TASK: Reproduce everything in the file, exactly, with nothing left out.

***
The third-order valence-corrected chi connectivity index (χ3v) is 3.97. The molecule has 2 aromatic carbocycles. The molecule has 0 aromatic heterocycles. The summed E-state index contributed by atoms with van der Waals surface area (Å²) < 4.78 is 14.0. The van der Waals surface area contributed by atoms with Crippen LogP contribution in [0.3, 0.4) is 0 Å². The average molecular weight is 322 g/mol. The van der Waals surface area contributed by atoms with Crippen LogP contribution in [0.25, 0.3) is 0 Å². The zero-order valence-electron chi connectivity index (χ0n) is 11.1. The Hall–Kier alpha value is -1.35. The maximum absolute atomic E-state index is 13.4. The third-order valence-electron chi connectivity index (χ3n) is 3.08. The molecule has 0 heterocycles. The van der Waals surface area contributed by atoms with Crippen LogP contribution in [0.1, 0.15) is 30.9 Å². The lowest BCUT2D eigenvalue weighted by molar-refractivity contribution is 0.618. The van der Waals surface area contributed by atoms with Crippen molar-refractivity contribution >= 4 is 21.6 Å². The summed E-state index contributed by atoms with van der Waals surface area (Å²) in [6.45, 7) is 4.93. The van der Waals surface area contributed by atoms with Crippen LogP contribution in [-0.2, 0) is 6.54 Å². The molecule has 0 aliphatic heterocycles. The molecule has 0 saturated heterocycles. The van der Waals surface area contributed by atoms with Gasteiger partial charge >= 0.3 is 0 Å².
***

The third-order valence-corrected chi connectivity index (χ3v) is 3.97. The molecule has 2 aromatic carbocycles. The molecule has 0 aromatic heterocycles. The summed E-state index contributed by atoms with van der Waals surface area (Å²) < 4.78 is 14.0. The van der Waals surface area contributed by atoms with Crippen LogP contribution in [0.3, 0.4) is 0 Å². The average molecular weight is 322 g/mol. The van der Waals surface area contributed by atoms with Crippen LogP contribution in [0.25, 0.3) is 0 Å². The zero-order valence-electron chi connectivity index (χ0n) is 11.1. The Hall–Kier alpha value is -1.35. The maximum absolute atomic E-state index is 13.4. The third-order valence-electron chi connectivity index (χ3n) is 3.08. The molecule has 0 heterocycles. The van der Waals surface area contributed by atoms with Crippen LogP contribution in [0.1, 0.15) is 30.9 Å². The lowest BCUT2D eigenvalue weighted by molar-refractivity contribution is 0.618. The van der Waals surface area contributed by atoms with Crippen molar-refractivity contribution >= 4 is 21.6 Å². The summed E-state index contributed by atoms with van der Waals surface area (Å²) in [6.45, 7) is 4.93. The van der Waals surface area contributed by atoms with Crippen LogP contribution in [-0.2, 0) is 6.54 Å². The molecule has 0 aliphatic heterocycles. The molecule has 0 saturated heterocycles. The van der Waals surface area contributed by atoms with Gasteiger partial charge >= 0.3 is 0 Å².